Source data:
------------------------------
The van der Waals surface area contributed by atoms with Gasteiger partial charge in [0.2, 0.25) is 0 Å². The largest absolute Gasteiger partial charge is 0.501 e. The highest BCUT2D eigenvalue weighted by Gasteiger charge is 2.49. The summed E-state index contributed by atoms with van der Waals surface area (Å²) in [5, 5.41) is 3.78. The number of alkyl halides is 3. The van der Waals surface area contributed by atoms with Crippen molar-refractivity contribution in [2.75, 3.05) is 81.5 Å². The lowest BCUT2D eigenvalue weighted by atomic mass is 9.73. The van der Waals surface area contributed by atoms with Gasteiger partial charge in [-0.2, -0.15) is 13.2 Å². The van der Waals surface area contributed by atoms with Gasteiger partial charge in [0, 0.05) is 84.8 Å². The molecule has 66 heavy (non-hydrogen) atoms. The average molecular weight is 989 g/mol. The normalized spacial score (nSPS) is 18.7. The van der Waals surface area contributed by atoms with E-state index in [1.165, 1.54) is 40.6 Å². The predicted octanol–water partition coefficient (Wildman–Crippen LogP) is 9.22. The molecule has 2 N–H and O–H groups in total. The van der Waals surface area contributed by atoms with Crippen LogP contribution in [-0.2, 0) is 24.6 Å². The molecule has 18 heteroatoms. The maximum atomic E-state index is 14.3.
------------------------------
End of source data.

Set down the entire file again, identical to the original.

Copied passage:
The van der Waals surface area contributed by atoms with Gasteiger partial charge in [0.2, 0.25) is 0 Å². The largest absolute Gasteiger partial charge is 0.501 e. The highest BCUT2D eigenvalue weighted by Gasteiger charge is 2.49. The summed E-state index contributed by atoms with van der Waals surface area (Å²) in [5, 5.41) is 3.78. The number of alkyl halides is 3. The van der Waals surface area contributed by atoms with Crippen molar-refractivity contribution in [2.75, 3.05) is 81.5 Å². The lowest BCUT2D eigenvalue weighted by atomic mass is 9.73. The van der Waals surface area contributed by atoms with Gasteiger partial charge in [-0.2, -0.15) is 13.2 Å². The van der Waals surface area contributed by atoms with Gasteiger partial charge in [0, 0.05) is 84.8 Å². The molecule has 66 heavy (non-hydrogen) atoms. The average molecular weight is 989 g/mol. The normalized spacial score (nSPS) is 18.7. The van der Waals surface area contributed by atoms with E-state index in [1.165, 1.54) is 40.6 Å². The predicted octanol–water partition coefficient (Wildman–Crippen LogP) is 9.22. The molecule has 2 N–H and O–H groups in total. The van der Waals surface area contributed by atoms with Crippen LogP contribution in [-0.2, 0) is 24.6 Å². The molecule has 18 heteroatoms. The maximum atomic E-state index is 14.3.